SADDLEWORTH CAN lay claim to the origins of ‘Platt’s of Oldham’, which claimed to be the largest establishment in the world producing textile machinery and for a time the largest engineering works in the world.
It seems incredible nowadays that at its peak it was employing over 10,000 workmen and in the 1890s it was estimated that it provided work for nearly half of Oldham’s workforce.
The beginnings of the company were to say the least somewhat more humble, starting essentially in Dobcross, with Henry Platt a blacksmith working at a small workshop at Bridge House, which was located at the top of Nicker Brow.
His skills were well suited to the developing textile industry and by 1770 he was manufacturing carding equipment.
The direct link to Platt’s of Oldham however comes when the grandson of Henry, similarly named Henry Platt, no doubt having had a grounding of the skills involved by his grandfather, established in Uppermill, on the High Street next to the Waggon Inn, a workshop employing five workmen.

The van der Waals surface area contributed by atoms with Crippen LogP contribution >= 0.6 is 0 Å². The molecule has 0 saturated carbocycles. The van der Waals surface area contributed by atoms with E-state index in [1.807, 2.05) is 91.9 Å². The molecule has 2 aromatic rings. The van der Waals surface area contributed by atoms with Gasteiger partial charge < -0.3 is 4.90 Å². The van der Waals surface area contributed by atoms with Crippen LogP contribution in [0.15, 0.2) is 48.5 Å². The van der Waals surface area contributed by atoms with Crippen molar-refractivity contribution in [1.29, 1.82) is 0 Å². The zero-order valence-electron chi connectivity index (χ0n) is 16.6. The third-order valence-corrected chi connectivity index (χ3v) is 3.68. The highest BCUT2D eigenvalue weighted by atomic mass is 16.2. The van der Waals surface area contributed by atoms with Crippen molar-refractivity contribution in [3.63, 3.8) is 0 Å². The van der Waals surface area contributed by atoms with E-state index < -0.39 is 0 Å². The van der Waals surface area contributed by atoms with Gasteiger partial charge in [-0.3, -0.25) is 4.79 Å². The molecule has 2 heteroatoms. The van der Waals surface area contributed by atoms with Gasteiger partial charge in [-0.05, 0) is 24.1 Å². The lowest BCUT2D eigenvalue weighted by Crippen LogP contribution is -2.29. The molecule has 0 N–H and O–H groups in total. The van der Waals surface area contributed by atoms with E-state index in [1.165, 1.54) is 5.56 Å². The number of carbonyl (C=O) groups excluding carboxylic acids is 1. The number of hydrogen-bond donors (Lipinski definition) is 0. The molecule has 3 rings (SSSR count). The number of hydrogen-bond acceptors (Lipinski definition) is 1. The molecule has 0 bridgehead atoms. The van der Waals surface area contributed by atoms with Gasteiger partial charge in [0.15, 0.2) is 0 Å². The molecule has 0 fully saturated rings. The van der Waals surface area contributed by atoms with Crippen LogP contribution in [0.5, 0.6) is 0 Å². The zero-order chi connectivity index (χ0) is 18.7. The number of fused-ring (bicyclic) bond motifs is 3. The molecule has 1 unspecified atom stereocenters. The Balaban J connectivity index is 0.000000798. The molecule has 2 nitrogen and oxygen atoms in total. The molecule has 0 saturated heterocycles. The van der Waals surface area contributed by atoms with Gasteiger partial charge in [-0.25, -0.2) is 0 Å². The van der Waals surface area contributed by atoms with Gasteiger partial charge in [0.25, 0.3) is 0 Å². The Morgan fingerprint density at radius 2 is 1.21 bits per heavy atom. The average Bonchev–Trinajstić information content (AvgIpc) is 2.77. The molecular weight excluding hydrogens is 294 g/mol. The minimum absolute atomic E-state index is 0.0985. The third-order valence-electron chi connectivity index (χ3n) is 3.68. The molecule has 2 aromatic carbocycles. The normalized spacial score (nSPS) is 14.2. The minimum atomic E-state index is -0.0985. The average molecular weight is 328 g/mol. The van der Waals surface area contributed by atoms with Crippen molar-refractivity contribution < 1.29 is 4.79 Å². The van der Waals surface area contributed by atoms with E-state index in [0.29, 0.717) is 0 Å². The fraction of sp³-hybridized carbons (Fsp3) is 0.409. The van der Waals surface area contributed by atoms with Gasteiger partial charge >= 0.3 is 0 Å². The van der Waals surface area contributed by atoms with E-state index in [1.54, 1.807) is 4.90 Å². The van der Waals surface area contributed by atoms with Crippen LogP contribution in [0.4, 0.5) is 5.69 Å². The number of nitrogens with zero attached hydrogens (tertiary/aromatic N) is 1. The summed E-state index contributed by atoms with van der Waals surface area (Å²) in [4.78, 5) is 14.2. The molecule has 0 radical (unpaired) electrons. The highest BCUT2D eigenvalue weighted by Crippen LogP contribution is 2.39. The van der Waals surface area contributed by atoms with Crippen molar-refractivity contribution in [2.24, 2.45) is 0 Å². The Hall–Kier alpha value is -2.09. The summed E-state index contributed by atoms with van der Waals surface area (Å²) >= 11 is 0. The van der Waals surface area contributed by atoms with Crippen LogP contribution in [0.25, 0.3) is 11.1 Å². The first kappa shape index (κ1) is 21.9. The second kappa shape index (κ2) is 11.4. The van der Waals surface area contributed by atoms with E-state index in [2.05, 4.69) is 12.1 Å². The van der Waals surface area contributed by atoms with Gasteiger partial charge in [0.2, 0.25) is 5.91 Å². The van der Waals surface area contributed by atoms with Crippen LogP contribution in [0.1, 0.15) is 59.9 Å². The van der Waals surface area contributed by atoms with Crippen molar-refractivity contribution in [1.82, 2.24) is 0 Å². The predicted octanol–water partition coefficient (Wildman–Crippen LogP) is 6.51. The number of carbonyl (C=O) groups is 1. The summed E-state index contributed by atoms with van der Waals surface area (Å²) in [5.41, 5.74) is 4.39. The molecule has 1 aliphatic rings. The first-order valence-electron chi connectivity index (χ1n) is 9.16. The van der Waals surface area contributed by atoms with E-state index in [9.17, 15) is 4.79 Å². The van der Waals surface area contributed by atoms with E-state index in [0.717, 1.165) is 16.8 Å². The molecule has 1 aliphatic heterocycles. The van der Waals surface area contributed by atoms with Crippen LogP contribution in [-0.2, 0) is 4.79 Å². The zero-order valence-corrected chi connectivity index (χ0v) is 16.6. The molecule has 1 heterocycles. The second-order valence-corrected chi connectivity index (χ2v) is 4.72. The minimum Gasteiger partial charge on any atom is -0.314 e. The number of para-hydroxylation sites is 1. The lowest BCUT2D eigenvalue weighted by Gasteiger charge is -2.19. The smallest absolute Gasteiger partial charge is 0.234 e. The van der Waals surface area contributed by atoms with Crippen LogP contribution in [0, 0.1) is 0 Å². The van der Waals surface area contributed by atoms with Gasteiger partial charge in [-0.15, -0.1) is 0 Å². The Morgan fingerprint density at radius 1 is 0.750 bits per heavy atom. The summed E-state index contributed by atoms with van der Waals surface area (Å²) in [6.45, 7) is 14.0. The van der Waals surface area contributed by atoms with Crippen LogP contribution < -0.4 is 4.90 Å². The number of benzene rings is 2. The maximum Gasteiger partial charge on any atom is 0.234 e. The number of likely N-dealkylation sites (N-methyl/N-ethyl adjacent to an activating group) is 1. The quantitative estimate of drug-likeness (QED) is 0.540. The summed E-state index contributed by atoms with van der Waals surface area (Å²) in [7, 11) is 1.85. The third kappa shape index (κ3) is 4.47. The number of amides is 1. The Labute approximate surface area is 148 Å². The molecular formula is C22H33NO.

They first produced a carding machine which with good workmanship proved to be the precursor of many more orders.
Henry in 1820 following his success moved to Oldham and forming a partnership with Elijah Hibbert they opened a workshop on Huddersfield Road. Henry died in 1842 and Elijah in 1854.
The two sons of Henry (jnr.), John and James had joined the company. Eventually all the shares passed to the Platt family.
In 1844, they moved to Hartford New Works, Werneth and by 1868 growth in sales meant they had to expand and made a ‘New Works’ off Featherstall Road a site which was to occupy 65 acres and manufactured everything from the raw material to finished product.
Platt’s were at the forefront of technological innovation and they subsequently improved all aspects of the machinery used within the textile industry.
The company was to run successfully for over a century but after various incarnations and links with other companies Platt’s itself was essentially wound down and in 1982 the premises in Oldham were closed. There is little of the actual works surviving but the huge ‘Platt’s’ offices still dominate Featherstall Road.
The other link to Saddleworth with the Platt family is of course Ashway Gap House, Greenfield, which was built from the vast fortune they made.
The sad thing is they only enjoyed the house for a short period as in a shooting accident on the moors in 1857 James Platt, who was MP for Oldham at the time, was killed by the accidental discharge of a gun, the site is marked by a Celtic cross which can be seen from the valley bottom.